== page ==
Dear LGBT Youth,
It is very likely that by the time you read this letter, you are doing so with the knowledge that the future of YouthPride, an organization which is so important to all of us, is in a time of crisis. You may be afraid that the programs and services YouthPride offers, the financial trust of funders, and the physical location of the organization are all in jeopardy. While it cannot be denied that there is great reason to be concerned, we come to you today with the committed and reassuring message that your LGBT leaders and allies across Georgia have joined together at a level of determination and unity rarely seen to make sure that we do right by the very young people who are the future and backbone of our community’s movement.

An open letter to the LGBT youth of Atlanta about YouthPride’s troubles

I am not going to mislead you. The issues currently facing YouthPride are serious. You most likely feel that the LGBT community has let you down and may even be responsible for YouthPride’s woes. While this is a conversation which will continue far into the future, we absolutely recognize that the presence of an LGBT youth service organization is critical, and we will do what is necessary to make sure that our youth have one. The days of kicking the can down the road for another person, another donor, or another generation to take on this challenge are now over.  We understand the seriousness of our responsibility and ask for your trust and patience in knowing that the LGBT community has stepped up to the plate and that we will fulfill our obligation. We are here for you with a defining promise of support for which we stand solidly together in the unwavering belief that failure is not an option.

On Jan. 25, 2012, LGBT leaders and llies from across Georgia held the first of what is now a series of meetings to focus on YouthPride’s future and accountability for its leadership.  While we are now working side by side with the leaders of YouthPride to determine the best path forward for a strong and vibrant LGBT youth organization, there are very definite and decisive actions currently underway.

The first of these has been the creation of an Internal Assessment and Viability Task Force, co-led by an experienced corporate auditor and well-respected C.P.A. The purpose of this task force, consisting of numerous LGBT and allied professionals, is to conduct an immediate analysis of YouthPride’s financial standing and the possibility of success should the organization continue in its current form. We are examining every available financial document, interviewing board members, talking to donors, enlisting the advice of experts in the field, studying the by-laws, and most importantly, working to make sure that no stone goes unturned. Determining the viability of YouthPride is an essential part of any long-term solution if we are to provide you with an organization which will be stable and secure far into the future.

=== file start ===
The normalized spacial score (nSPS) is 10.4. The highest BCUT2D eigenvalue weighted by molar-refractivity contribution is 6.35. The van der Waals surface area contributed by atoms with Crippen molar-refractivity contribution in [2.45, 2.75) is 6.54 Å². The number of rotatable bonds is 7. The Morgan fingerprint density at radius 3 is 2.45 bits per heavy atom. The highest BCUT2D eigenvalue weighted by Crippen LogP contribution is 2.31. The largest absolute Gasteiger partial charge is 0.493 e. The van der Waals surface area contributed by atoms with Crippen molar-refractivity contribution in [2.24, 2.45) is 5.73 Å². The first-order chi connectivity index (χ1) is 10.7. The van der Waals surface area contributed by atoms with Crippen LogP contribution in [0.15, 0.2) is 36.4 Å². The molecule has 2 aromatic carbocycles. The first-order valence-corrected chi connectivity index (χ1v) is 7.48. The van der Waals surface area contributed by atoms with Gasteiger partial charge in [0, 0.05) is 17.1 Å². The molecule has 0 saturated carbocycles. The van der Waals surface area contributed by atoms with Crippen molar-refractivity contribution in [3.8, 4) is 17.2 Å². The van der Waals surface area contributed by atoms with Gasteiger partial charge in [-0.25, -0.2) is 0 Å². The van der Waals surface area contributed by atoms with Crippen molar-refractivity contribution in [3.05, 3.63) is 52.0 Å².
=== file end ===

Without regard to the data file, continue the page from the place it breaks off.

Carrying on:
Alongside this viability effort, is the operation of a Youth Programming Task Force led by Chris Kids CEO and long-time LGBT ally, Kathy Colbenson. Working in partnership with the current leadership of YouthPride, Colbenson’s task force is conducting an assessment of the existing services provided by YouthPride in order to develop a viable plan of success for these crucial programs.

The ultimate goal is to focus on ensuring that LGBT youth who are currently served by YouthPride will continue to receive critical services and programming while the location and future of the organization is determined. In other words, we are doing everything within our power to make sure that if you are an LGBT youth who receives or benefits from a particular service at YouthPride today, you will continue to receive this service tomorrow, next week, next month, and for the rest of the conceivable future.

Growing up as an LGBT young person in today’s world can be exciting, yet as we know all too well, it may also present serious challenges. The almost inevitable frustration, fear, bullying, uncertainty, and anxiety which accompanies the process of learning who you are as an LGBT person, makes organizations such as YouthPride vitally important. As adults who have grown and learned from our experiences of being LGBT, many of us having done so without the benefit of YouthPride-type support. As such, we understand first-hand that with the added complexities and stress placed on our young people today, YouthPride’s role in helping to develop successful and confident LGBT youth cannot be understated.

It is with this knowledge, we reaffirm our solemn pledge to you, the LGBT youth of Atlanta, that we will do whatever is necessary to provide you with an LGBT youth organization which is second to none.  We are together in this battle, the tides are changing, and a brighter future for YouthPride is closer than ever before.

Standing with you in the fight for equality and on behalf of the LGBT Citizens United for Atlanta’s Youth, I am


Charlie Stadtlander, M.P.A.
Teacher and Bullying Awareness Coordinator
Dekalb County Schools

Editor’s note: Charlie Stadtlander, a gay teacher and advocate, organized last week’s invitation-only meeting of community leaders to discuss the financial and leadership crisis of YouthPride, which faces closure due to funding shortfalls and a board of directors that has not met in more than a year.

The Jan. 25 meeting resulted in the formation of two ad-hoc volunteer committees: one to conduct an internal audit to see if YouthPride remains viable, and the other to look at YouthPride’s current services to make sure they can continue should the organization falter. Both committees plan to present their findings to the community at a public meeting on Feb. 8 at 6:30 p.m. at the offices of CHRIS Kids.

Stadtlander submitted the proceeding letter to youth who are concerned about the fate of YouthPride and its services.